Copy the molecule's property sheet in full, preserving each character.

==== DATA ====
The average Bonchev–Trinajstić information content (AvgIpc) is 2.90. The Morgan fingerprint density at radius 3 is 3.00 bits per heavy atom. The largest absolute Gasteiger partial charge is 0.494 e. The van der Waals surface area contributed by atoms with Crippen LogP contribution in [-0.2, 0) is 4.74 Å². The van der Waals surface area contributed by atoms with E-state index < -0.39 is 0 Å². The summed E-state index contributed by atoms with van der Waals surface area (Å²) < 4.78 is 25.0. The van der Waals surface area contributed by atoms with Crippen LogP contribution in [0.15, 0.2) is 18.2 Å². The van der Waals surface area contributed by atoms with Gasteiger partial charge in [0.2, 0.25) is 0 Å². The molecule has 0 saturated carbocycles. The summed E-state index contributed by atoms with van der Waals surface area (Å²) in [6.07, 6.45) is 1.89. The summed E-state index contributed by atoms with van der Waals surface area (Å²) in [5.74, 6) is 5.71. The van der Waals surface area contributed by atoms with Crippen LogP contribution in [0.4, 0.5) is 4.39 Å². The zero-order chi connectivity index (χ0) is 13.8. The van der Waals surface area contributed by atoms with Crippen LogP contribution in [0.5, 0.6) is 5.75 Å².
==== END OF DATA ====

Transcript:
The average Bonchev–Trinajstić information content (AvgIpc) is 2.90. The Morgan fingerprint density at radius 3 is 3.00 bits per heavy atom. The largest absolute Gasteiger partial charge is 0.494 e. The van der Waals surface area contributed by atoms with Crippen LogP contribution in [-0.2, 0) is 4.74 Å². The van der Waals surface area contributed by atoms with E-state index < -0.39 is 0 Å². The summed E-state index contributed by atoms with van der Waals surface area (Å²) < 4.78 is 25.0. The van der Waals surface area contributed by atoms with Crippen LogP contribution in [0.15, 0.2) is 18.2 Å². The van der Waals surface area contributed by atoms with Gasteiger partial charge in [0.2, 0.25) is 0 Å². The molecule has 0 saturated carbocycles. The summed E-state index contributed by atoms with van der Waals surface area (Å²) in [6.07, 6.45) is 1.89. The summed E-state index contributed by atoms with van der Waals surface area (Å²) in [5.74, 6) is 5.71. The van der Waals surface area contributed by atoms with Crippen LogP contribution in [0.4, 0.5) is 4.39 Å². The zero-order chi connectivity index (χ0) is 13.8. The van der Waals surface area contributed by atoms with Crippen LogP contribution in [0.5, 0.6) is 5.75 Å².